The military success of Arslan’s reign is indisputable, as evidenced by a map of Western Asia in the early 1530s. Dozens of independent kingdoms, statelets and tribes had been crushed and incorporated into the Qutlughid Empire as its great armies had swept out in all directions over several decades of constant low-intensity warfare. The combination of gunpowder-based infantry and professional corps of cavalry was a lethal one, and in both quality and quantity the Qutlughids were one of the foremost military powers in the world. Less obvious was the demographic rebound that occurred across the empire. Once an area had been conquered, the Qutlughids were quite good at ensuring it remained conquered and in many places the half-century or so of peace and stability were the first such period since the Mongol conquest. According to the census of 1533 (940 Hijiri), the population of Iran had finally recovered from the Mongol devastation of centuries previous and passed 3,000,000 for the first time, while the population of the empire at large was around 15,000,000. The Qutlughids also controlled a broad stretch of the world’s most valuable trading networks and farmland, and the collected riches of the region were immense.

As Arslan’s death drew near, all of this--unimaginable wealth and splendor, millions of subjects and the most powerful state in Western Asia, if not the world west of China--was up in the air. Like many Islamic rulers, Arslan had an almost comically large harem--supposedly 100,000 women, so many that he physically couldn’t have had sex with them all--and a practical legion of sons. Given the sheer number of his children, he was able to pick and choose the most intelligent and capable of his sons to give roles in his government and groom towards succeeding him. The shahanshah tried to balance the need for ‘backup’ heirs as a contingency and the danger posed by having multiple claimants with the skills needed to properly stage a coup, but ultimately he strayed too far towards the former.

In the end, his chosen heir was his thirty-fourth son, Muhammed Rostam (b.1504) the son of an Armenian slave. Rostam reminded Arslan of himself, already a renowned warrior and poet of quick wit and hand at only eighteen. After several years of specific, focused training, Rostam was growing into a wise, calculating ruler. Inspired by stories of Harun al-Rashid, the young prince took to disguising himself and traveling amongst the people of Tabriz to see how they lived and give charity. Although devout he was not overly so, aware that the religious minorities of the empire might revolt if persecuted, and already had several children of his own. Wishing to give Rostam the best start to his reign as possible and feeling death creeping upon him, Arslan entrusted the Qal’i Sword[1] and the Crown of Arslan[2] to him in the winter of 1533, imprisoning his brothers in Tabriz in a gilded cage and ordering the other competent claimants to come to the capital to pay tribute to him. This was done by March over the quiet grumbling of several of Rostam’s brothers, and the great shahanshah prepared to leave the earth.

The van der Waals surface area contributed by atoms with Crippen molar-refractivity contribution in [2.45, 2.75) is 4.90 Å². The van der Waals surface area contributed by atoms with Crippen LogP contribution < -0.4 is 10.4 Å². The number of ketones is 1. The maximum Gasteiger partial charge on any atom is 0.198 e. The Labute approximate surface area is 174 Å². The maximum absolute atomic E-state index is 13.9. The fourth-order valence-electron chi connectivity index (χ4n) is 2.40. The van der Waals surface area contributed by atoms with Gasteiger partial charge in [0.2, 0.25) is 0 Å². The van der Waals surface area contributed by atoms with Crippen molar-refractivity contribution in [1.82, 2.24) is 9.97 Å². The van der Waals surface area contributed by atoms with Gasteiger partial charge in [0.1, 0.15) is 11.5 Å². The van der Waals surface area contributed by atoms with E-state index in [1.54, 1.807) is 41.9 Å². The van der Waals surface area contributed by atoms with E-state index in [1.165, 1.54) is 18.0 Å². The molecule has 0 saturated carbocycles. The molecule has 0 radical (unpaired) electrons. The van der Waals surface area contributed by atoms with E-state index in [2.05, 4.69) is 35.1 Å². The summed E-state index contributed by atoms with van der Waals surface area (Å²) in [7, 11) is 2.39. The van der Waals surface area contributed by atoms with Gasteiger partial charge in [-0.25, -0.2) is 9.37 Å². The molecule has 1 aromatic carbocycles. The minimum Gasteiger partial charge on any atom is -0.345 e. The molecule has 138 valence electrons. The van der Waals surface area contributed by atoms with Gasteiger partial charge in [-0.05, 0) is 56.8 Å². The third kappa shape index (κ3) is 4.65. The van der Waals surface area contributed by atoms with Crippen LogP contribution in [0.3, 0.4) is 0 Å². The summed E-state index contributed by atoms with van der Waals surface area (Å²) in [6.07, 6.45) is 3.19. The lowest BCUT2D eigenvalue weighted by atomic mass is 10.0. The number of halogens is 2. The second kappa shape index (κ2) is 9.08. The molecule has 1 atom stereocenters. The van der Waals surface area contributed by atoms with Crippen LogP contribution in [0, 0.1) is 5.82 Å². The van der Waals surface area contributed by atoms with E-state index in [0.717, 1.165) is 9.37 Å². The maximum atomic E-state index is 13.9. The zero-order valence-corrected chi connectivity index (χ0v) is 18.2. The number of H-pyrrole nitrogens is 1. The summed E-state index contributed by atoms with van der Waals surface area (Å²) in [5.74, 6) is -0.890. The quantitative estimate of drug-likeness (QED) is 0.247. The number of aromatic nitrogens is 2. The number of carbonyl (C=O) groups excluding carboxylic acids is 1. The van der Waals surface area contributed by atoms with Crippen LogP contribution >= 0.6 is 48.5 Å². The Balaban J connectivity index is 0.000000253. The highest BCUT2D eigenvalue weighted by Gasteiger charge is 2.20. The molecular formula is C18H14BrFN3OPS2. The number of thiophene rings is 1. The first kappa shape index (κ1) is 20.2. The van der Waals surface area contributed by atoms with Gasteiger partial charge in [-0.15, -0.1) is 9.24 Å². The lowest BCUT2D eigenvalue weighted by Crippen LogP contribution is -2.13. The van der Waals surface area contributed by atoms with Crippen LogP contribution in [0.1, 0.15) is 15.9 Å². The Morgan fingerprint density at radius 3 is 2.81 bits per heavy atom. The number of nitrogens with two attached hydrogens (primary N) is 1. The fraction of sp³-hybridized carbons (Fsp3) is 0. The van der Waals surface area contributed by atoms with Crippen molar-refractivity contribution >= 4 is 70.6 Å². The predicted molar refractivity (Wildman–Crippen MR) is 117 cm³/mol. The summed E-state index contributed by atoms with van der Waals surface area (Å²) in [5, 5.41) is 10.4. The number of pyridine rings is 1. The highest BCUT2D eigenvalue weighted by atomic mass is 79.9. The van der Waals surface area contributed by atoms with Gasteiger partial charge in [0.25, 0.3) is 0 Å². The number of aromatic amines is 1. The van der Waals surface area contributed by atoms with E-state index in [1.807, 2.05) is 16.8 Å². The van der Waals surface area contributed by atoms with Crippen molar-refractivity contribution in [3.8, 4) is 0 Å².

At last, at the age of 81, Arslan died on 3 April 1534[3]. Word of his passing rippled out across the city like a wave and the people fell into mourning as a figure of stability for more than a century finally passed. The bazaar and all of its wings were shuttered and all business and dealings in the city ground to a halt. Arslan was ritually bathed and then enshrouded, and the people of the city held a great procession as he was carried to the cemetery. In later years, it would be said that the city seemed to vibrate with the recitation of funeral prayers. Because of all this ritual and ceremony, the discovery of the burnt and horrifically mutilated corpse of a guardsmen in Lake Urmia went ignored by the city watch, despite the gleaming bolt driven through his heart.

The stability which Arslan had tried to ensure began to unravel before his body was even cold. Once the Qutlugh princes returned to the palace for the usual three-day mourning period they began to bicker amongst themselves over everything from the food at the public reception to who should sit upon the throne. In particular, the sixteenth son, Mohammed Siyavash (b.1491), had also been trained in the arts of war and statecraft and in fact was much more experienced than Rostam, which Siyavash believed ought to make him the next shahanshah. Rostam was furious at this, and shouted at his brother that he was saved from execution only by the mourning period, and that if he did not give up his claim he would kill him himself. One of the other brothers, Mohammed Kurosh, managed to talk them down, but it was a foreshadowing of things to come.